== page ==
SportsPharm Pharmaceuticals Inc., one of the companies named in a lawsuit filed by former Trojan Armond Armstead against USC has filed a cross-complaint against the university on Monday, according to ATVN.
Armstead, a former defensive lineman for the Trojans, filed a lawsuit against the school in August 2012 and accuses team doctors of providing him with painkillers that resulted in him having a heart attack and subsequently hurt his chances to get drafted into the NFL. SportsPharm is allegedly responsible for supplying the drug in question to USC.
SportsPharm asks in the cross-complaint that any damages awarded to Armstead be divided among the defendants and that they be compensated by their co-defendants–the USC football team and team physician Dr. James Tibone–for attorney’s fees.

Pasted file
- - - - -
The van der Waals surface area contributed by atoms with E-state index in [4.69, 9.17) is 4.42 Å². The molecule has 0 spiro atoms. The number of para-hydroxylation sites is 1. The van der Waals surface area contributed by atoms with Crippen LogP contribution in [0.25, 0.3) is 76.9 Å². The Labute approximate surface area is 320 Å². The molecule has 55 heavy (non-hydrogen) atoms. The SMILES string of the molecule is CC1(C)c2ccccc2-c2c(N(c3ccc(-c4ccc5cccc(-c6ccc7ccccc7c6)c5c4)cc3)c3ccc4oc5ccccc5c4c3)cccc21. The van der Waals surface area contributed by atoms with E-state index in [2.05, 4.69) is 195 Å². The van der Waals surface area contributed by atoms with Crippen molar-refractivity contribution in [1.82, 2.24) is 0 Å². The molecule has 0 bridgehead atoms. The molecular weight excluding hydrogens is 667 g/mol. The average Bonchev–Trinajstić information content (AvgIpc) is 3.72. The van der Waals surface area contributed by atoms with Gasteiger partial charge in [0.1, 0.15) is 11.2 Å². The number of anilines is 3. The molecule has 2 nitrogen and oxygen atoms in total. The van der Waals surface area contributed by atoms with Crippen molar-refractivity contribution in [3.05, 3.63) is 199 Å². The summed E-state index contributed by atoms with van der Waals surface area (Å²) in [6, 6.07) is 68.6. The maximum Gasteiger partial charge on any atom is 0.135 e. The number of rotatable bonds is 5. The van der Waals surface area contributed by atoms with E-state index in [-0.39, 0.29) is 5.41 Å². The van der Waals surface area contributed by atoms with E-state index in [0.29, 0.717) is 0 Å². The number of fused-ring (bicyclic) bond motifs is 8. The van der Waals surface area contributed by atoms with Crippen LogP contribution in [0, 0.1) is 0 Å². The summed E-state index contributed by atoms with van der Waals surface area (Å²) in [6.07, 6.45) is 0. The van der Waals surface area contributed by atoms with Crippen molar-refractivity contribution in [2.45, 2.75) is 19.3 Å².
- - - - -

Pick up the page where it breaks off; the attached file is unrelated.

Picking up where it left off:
Armstead’s lawsuit alleges that Dr. Tibone and other USC doctors required Armstead to take a pain killer called Toradol without informing him of the potential side effects. According to his lawyers, Dr. Tibone supplied Toradol “without limitation” and “without his informed consent.”
Robert Bale, Armstead’s attorney, says that Toradol is to keep injured players available for action instead of aiding in recovery, while USC attorney Louis Pappas insists that Toradol is a safe drug. Bale also maintains that Armstead was given an ultimatium regarding Toradol: “If you don’t get this shot, you don’t play, and if you don’t play, you don’t get scouted, and if you’re not scouted, you don’t play in the NFL.”
Armstead, 22, suited up for USC from 2008 to 2010. He missed all of 2011 because of his heart condition, and was not chosen in the 2012 NFL Draft. He did however spend last year in the CFL, playing for the Toronto Argonauts. In January 2013, Armstead signed a new deal with the New England Patriots.